Interview: Basic Space, with Artistic Director Mark Rolland


Later this month, Peckham will play host to a new theatrical festival: Basic Space. With only a few weeks until it opens, Artistic Director Mark Rolland took the time to sit down with me and talk through this exciting project.


Rona Kelly: It’s good of you to join us, Mark. Tell us a bit about Basic Space and the team behind it.

Mark Rolland: Basic Space is a brand new site-sensitive theatre festival, starting two weeks from now (which is very soon), in two Victorian safehouses in Peckham. We’ve got six companies, so six shows, and it’s going to be over the course of six days.

I’ve worked at festivals for several years, including lots of high profile festivals: EdFringe, Manchester International Festival, Buxton Fringe, National Student Drama Festival. And I’m using all the experience of putting those festivals together, but this is my first time as a festival director. My team is largely put together from people that I know from those previous ventures, which means we’re a really happy, close-knit team. And hopefully that will continue in the future!


RK: For those unfamiliar with the term, what does site-sensitive mean?

MR: The term site-sensitive is kind of one that we coined. It started when we were asking the companies to apply and basically we were tyring to find a term for what we meant, that was shows which are not necessarily specific to the space, but are sensitive to their surroundings. So we wanted shows which would think about what was appropriate for the safe house setting. So for example if you want a super high-tech space ship, that’s not going to be appropriate! But something addressing finality or death is probably going to be quite appropriate, because it’s a crumbling venue inside. A show like There’s A Zombie Outside works well on another level, because it has no set at all, it’s just the actors and the audience. And that’s the other side of being sensitive to the space: shows that respond to the space. Although it’s not exactly ‘site responsive’, which is another term people use. That’s when they people go into a space, work there for two weeks and the entire piece comes from the space. Because we wanted different angles on it from the six different companies, we decided not to do that. Otherwise we’d end up with six quite similar shows, which wouldn’t be very interesting from a programming point of view!

RK: You’re located out in Peckham. Did you pick this location for a reason?

MR: It was attractive in terms of doing something a little bit away from the main spotlight. And really this venue was literally the first one that I got a viewing of, which was one of the only ones which would meet our criteria: relatively affordable and something quite atmoshperic and abandoned. But at the same time not entirely unsafe and that we wouldn’t have to rebuild ourselves before we let an audience in.

RK: There’s a very fine line between chic derelict and derelict derelict!

MR: Yes! It probably is closer to chique derelect. And also because it happens to be a 10 minute train from my house!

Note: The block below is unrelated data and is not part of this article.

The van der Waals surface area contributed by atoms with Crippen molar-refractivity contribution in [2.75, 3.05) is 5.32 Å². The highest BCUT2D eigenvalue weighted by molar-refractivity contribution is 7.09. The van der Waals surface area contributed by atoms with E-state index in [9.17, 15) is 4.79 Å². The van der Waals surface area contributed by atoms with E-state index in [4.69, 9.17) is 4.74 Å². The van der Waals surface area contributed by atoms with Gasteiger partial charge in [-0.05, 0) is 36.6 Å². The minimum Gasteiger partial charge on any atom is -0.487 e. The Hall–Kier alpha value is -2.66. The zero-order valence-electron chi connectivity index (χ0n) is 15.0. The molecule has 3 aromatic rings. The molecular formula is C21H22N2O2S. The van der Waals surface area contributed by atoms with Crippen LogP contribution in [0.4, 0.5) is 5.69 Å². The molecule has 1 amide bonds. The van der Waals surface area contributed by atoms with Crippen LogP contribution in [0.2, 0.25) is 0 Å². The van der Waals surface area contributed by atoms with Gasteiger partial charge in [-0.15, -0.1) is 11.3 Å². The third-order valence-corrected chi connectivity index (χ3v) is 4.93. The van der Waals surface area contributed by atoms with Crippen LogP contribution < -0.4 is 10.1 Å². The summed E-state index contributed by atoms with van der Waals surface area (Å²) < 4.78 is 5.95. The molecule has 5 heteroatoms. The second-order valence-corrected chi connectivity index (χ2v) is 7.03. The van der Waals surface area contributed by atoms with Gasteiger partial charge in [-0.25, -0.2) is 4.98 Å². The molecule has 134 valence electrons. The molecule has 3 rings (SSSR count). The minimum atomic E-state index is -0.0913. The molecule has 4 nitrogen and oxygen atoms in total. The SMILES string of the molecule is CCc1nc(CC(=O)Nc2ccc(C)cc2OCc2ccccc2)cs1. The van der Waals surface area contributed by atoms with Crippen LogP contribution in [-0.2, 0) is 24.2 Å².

RK: Talk to us about the ethos behind Basic Space, because it’s a very communal project.

MR: Part of the reason I started this festival was because I knew a lot of artists wanted to make this kind of work and it was work I really enjoyed. But I was looking at the kind of opportunites that they would have to produce this and all of them seemed to be really, really expensive for a new company. Any show taken to the Edinburgh Festival often reports losses of thousands of pounds. But site-specific definitely has extra costs: you’re hiring the venue out yourself, so your potential losses are up to tens of thousands of pounds. That’s something that a big, already established company could manage, but a small company has no possibility of it, unless they’ve got some rich benefactor behind them. But we don’t want all theatre to be done by rich benefactors’ children! I think even rich benefactors would agree with that.

So it was about creating something which would give these companies an opportunity. I’ve been very hard-nosed about there being no costs of entering an application, there’d be no down payment on rents, and that’s something that we’ve largely managed to stick to this year.

RK: Take us through the stages of actually mounting this kind of project.

MR: Around May/June last year, literally after NSDF which I worked for, I had the idea. I then started to throw that idea at people I knew and see if they thought it was a good idea, various people who I know from all sorts of levels. And a couple of the companies that have actually ended up in the festival were there from quite early on. Ransack Theatre were NSDF so I knew them a bit, they were one of the people who’d inspired me to do it in the first place.

So I’ve had back and forth with the companies, which was making sure that they would be happy with this kind of arrangement, because it’s serving them, the platform is serving them. Then in July, we viewed the venue and pencilled in what we would be doing, which all happened quite quickly really. And then in August/September we opened applications, and it was open for nearly two months in the end. All the applications came in the last week though, of course!

And then October was short listing and getting it down to the final programme. We were also trying to get mentoring and networking in place for us and trying to build the team as well. There are three other people that work with me on this, I should really point that out! With additional support from many others as well. And then November was when a lot of things locked into place like, ‘Right, crowd funding in December, we’re going to open tickets in January’. So pretty much from the start of December it’s been absolutely non stop.